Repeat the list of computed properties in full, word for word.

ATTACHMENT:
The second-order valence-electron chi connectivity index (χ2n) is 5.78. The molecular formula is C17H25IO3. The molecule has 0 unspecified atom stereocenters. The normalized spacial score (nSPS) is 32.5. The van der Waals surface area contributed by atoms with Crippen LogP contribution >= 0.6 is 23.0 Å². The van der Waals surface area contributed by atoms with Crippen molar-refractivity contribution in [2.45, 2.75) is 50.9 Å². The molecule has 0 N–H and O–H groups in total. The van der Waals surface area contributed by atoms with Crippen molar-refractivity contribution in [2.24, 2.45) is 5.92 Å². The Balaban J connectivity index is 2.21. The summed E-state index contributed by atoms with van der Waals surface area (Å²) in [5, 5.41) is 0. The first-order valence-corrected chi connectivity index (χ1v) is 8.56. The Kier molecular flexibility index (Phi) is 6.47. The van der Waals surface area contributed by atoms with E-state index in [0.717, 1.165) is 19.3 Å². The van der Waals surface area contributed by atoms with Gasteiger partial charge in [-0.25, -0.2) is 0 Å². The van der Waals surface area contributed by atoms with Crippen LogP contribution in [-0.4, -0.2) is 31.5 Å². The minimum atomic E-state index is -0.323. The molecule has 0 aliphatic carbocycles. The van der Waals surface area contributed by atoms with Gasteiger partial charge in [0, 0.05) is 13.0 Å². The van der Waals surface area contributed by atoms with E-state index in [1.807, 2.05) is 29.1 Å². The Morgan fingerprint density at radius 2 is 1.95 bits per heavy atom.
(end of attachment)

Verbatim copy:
The second-order valence-electron chi connectivity index (χ2n) is 5.78. The molecular formula is C17H25IO3. The molecule has 0 unspecified atom stereocenters. The normalized spacial score (nSPS) is 32.5. The van der Waals surface area contributed by atoms with Crippen LogP contribution >= 0.6 is 23.0 Å². The van der Waals surface area contributed by atoms with Crippen molar-refractivity contribution in [2.45, 2.75) is 50.9 Å². The molecule has 0 N–H and O–H groups in total. The van der Waals surface area contributed by atoms with Crippen molar-refractivity contribution in [2.24, 2.45) is 5.92 Å². The Balaban J connectivity index is 2.21. The summed E-state index contributed by atoms with van der Waals surface area (Å²) in [5, 5.41) is 0. The first-order valence-corrected chi connectivity index (χ1v) is 8.56. The Kier molecular flexibility index (Phi) is 6.47. The van der Waals surface area contributed by atoms with E-state index in [0.717, 1.165) is 19.3 Å². The van der Waals surface area contributed by atoms with Gasteiger partial charge in [-0.25, -0.2) is 0 Å². The van der Waals surface area contributed by atoms with Crippen LogP contribution in [-0.4, -0.2) is 31.5 Å². The minimum atomic E-state index is -0.323. The molecule has 0 aliphatic carbocycles. The van der Waals surface area contributed by atoms with Gasteiger partial charge in [0, 0.05) is 13.0 Å². The van der Waals surface area contributed by atoms with E-state index in [1.807, 2.05) is 29.1 Å². The Morgan fingerprint density at radius 2 is 1.95 bits per heavy atom.